Once an application has been accepted, an Examining Inspector (or panel of Inspectors) will be appointed by the Planning Inspectorate as Examining Authority. The DCO application will be formally advertised and copies of the application documents will be published on the Planning Inspectorate website. Relevant Local Authorities automatically become Interested Parties; members of the public/interest groups can formally register as an Interested Party within a 28-day minimum registration period, which gives them the right to submit written representations and to request the right to speak at any hearing. A Preliminary Meeting will take place to consider procedural matters as to how the application will be examined and an examination timetable will be set. There is no statutory timetable for this pre-examination stage, but it usually lasts around 3 months.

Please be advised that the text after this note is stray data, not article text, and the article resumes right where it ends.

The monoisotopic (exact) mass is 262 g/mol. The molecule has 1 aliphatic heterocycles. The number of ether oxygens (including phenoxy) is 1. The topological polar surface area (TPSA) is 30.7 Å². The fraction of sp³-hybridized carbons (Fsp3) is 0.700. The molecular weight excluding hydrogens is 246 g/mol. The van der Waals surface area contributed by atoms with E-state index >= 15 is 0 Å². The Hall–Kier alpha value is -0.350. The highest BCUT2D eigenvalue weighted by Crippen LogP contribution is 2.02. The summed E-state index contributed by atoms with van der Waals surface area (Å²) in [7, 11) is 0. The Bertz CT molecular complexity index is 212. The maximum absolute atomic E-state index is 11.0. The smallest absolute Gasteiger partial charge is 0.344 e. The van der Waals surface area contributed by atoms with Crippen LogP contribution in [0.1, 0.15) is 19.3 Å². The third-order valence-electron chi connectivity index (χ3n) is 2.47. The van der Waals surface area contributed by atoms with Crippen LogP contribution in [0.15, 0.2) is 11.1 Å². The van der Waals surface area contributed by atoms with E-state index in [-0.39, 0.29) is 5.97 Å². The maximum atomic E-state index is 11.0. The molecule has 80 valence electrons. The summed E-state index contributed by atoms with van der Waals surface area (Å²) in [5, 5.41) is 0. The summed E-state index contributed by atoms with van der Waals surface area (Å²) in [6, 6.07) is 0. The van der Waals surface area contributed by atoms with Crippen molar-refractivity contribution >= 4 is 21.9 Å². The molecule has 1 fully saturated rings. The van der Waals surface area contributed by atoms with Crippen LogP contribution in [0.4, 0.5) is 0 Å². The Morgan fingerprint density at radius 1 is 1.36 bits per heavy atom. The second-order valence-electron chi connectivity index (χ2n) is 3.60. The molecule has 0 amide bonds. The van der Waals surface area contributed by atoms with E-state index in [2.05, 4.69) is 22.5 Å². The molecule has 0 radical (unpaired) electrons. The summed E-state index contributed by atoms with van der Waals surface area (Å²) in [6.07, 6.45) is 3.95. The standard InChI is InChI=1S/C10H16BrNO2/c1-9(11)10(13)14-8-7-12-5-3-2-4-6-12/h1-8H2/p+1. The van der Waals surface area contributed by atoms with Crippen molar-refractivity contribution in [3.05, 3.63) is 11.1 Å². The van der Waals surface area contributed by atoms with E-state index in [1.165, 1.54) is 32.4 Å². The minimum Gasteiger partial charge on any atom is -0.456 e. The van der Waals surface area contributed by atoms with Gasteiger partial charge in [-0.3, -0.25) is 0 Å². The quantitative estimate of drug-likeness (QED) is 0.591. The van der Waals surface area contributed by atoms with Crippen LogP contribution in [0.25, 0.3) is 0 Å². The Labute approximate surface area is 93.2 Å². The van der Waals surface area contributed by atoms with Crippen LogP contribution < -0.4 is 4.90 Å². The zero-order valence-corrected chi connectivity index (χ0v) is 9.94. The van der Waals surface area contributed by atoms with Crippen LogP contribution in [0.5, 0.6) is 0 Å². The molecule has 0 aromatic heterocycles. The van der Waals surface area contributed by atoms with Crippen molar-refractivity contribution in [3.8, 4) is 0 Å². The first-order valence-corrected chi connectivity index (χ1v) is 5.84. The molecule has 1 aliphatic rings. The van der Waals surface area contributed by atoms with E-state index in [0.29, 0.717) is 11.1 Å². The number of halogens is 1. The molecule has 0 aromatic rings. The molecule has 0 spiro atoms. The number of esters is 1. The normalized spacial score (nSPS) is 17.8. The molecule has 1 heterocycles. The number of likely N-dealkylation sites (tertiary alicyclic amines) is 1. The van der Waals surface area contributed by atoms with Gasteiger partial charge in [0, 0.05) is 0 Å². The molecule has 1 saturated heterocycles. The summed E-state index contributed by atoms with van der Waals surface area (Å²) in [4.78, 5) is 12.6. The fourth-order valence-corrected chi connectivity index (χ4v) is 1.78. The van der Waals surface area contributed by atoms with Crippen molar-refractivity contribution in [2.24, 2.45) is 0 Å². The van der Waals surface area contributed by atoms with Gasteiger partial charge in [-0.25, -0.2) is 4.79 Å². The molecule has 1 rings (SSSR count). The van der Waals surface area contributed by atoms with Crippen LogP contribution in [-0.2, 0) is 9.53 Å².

4. Examination
    Examination starts the day after the close of the Preliminary Meeting and must be completed within six months. The Examination is an inquisitorial process and the Examining Inspector can ask written questions and may convene hearings; Interested Parties will be asked to provide more details about their views - all in accordance with the examination timetable. Unregistered parties can only participate in the Examination at the discretion of the Examining Inspector.
  5. Decision
    The Examining Authority must prepare a report including a recommendation about whether to grant or refuse development consent within three months of the close of the Examination. The relevant Secretary of State then has a further three month period in which to consider the recommendation and make a decision.